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    Divided by a common acronym: On the fragmentation of CSCW
    (ECSCW 2009: Proceedings of the 11th European Conference on Computer Supported Cooperative Work, 2009) Schmidt, Kjeld
    CSCW is in an advanced state of fragmentation. The acronym now, by and large, denotes widely diverging research programs that, apart from a shared name, have little or nothing in common. This situation obviously calls for clarification. Recounting the prehistory and formation of CSCW, the paper shows that CSCW, as a distinct research program devoted to the development of new technologies on the basis of understanding actual cooperative work practices, arose in response to the crises in which ʻComputer Mediated Communicationʼ (CMC) and ʻOffice Automationʼ (OA) had landed by the late 1980s. The paper finally discusses the reasons why CMC, although superseded as a research paradigm by the practice-oriented program of CSCW, has gained a new lease on life in CSCW and thus why CSCW has become fragmented.
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    Information Curators in an Enterprise File-Sharing Service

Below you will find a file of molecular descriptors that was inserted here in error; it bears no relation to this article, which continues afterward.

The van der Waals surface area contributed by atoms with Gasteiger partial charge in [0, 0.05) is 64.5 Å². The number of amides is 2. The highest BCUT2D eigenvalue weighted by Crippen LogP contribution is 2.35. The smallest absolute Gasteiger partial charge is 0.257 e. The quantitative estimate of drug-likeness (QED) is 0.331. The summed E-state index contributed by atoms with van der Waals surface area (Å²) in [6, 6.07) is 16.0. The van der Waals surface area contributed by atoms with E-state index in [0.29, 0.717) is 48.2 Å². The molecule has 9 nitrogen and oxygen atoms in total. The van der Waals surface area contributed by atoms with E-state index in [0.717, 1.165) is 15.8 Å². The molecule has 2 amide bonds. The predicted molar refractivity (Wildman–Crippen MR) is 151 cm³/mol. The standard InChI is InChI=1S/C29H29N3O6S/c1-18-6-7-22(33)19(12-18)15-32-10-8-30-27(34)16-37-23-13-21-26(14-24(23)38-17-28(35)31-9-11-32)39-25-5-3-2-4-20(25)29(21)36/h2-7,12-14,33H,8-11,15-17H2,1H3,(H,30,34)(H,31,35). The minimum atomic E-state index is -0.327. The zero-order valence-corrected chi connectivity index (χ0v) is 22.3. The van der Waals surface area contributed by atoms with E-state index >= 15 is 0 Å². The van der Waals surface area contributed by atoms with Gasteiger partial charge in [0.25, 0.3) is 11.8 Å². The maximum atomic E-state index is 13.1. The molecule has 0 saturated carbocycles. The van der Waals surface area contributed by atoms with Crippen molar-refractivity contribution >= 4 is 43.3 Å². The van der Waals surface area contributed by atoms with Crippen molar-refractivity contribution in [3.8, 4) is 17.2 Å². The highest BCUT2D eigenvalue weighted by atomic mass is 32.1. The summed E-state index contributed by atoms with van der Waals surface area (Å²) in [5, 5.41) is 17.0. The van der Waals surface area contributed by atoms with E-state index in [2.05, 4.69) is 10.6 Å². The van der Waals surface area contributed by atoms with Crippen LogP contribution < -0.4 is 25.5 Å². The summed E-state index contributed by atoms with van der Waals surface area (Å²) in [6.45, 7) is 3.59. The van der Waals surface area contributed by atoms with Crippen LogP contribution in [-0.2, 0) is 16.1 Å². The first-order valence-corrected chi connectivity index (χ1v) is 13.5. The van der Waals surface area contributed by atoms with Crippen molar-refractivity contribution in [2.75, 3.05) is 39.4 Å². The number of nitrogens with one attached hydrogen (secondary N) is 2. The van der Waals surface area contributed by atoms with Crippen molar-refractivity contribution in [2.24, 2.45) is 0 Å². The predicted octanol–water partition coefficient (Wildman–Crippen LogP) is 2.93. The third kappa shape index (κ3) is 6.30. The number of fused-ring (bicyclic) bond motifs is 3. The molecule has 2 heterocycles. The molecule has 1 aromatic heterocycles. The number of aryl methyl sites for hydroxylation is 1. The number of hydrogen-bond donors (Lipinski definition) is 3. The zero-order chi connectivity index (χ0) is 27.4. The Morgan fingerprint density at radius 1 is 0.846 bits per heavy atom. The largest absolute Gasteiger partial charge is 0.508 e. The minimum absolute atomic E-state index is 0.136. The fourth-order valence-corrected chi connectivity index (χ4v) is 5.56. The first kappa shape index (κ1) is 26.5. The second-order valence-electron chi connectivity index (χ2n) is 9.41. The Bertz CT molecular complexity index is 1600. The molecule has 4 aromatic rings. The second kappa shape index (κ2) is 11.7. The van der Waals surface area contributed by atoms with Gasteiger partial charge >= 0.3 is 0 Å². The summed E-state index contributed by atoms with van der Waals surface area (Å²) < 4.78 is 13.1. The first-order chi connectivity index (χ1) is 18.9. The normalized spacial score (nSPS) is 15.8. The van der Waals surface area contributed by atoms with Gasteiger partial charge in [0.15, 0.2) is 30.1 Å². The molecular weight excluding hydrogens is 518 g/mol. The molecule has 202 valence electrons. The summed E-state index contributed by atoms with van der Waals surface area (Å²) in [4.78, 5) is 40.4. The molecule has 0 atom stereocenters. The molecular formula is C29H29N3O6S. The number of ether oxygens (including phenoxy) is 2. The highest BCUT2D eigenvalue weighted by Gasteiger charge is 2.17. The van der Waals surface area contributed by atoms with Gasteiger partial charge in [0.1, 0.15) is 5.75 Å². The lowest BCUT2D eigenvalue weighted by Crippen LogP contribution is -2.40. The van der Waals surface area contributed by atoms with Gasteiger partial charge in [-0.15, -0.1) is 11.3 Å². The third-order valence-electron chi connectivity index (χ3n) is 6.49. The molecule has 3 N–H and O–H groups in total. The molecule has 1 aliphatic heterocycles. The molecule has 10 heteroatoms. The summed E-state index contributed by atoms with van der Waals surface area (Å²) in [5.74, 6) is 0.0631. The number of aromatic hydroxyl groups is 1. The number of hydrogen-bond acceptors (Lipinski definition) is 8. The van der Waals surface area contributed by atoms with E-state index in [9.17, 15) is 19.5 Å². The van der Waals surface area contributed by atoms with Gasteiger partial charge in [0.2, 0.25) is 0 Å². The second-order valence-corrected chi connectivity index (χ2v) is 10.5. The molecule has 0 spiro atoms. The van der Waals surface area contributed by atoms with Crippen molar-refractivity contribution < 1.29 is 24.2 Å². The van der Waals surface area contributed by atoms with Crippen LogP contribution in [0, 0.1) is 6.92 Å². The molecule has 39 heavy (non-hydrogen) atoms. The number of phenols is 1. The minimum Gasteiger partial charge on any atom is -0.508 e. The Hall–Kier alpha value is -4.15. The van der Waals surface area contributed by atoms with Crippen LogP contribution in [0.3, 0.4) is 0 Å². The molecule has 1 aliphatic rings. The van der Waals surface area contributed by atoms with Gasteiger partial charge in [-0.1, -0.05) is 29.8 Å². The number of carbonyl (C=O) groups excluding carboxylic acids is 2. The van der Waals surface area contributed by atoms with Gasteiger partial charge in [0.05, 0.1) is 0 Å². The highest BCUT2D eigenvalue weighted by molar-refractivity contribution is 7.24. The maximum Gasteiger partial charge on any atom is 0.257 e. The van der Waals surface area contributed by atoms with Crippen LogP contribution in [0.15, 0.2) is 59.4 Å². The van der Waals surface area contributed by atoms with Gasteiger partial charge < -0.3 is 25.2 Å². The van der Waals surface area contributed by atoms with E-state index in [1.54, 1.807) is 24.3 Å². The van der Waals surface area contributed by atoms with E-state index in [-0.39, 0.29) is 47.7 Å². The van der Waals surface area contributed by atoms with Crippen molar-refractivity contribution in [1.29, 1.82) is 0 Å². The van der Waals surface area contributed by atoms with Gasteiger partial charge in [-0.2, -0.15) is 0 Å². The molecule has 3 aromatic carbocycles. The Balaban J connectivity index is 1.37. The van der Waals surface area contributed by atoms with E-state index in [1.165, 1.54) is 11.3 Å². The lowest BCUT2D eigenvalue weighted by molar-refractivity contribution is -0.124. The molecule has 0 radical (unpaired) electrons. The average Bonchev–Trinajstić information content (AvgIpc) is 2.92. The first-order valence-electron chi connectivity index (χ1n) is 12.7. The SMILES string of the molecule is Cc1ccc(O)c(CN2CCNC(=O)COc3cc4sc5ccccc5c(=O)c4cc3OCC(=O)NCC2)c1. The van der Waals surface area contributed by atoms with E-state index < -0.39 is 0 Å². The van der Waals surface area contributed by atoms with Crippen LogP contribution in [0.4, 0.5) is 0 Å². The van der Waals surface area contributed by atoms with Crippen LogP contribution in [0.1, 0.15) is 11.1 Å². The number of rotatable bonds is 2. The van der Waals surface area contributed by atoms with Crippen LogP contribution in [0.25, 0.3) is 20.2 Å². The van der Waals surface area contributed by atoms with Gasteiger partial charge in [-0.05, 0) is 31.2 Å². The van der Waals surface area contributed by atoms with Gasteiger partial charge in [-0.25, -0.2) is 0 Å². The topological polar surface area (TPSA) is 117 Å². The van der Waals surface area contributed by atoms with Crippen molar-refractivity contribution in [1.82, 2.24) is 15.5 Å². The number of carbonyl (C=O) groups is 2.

(ECSCW 2009: Proceedings of the 11th European Conference on Computer Supported Cooperative Work, 2009) Muller, Michael J.; Millen, David R.; Feinberg, Jonathan
    We report on a social-software file-sharing service within a large company. User-created collections of files were associated with increased usage of the uploaded files, especially the sharing of files from one employee to another. Employees innovated in the use of the collections features as “information curators,” an emergent lead-user role in which one employee creates named, described collections of resource for use by other employees. This role suggests new work practices and new features.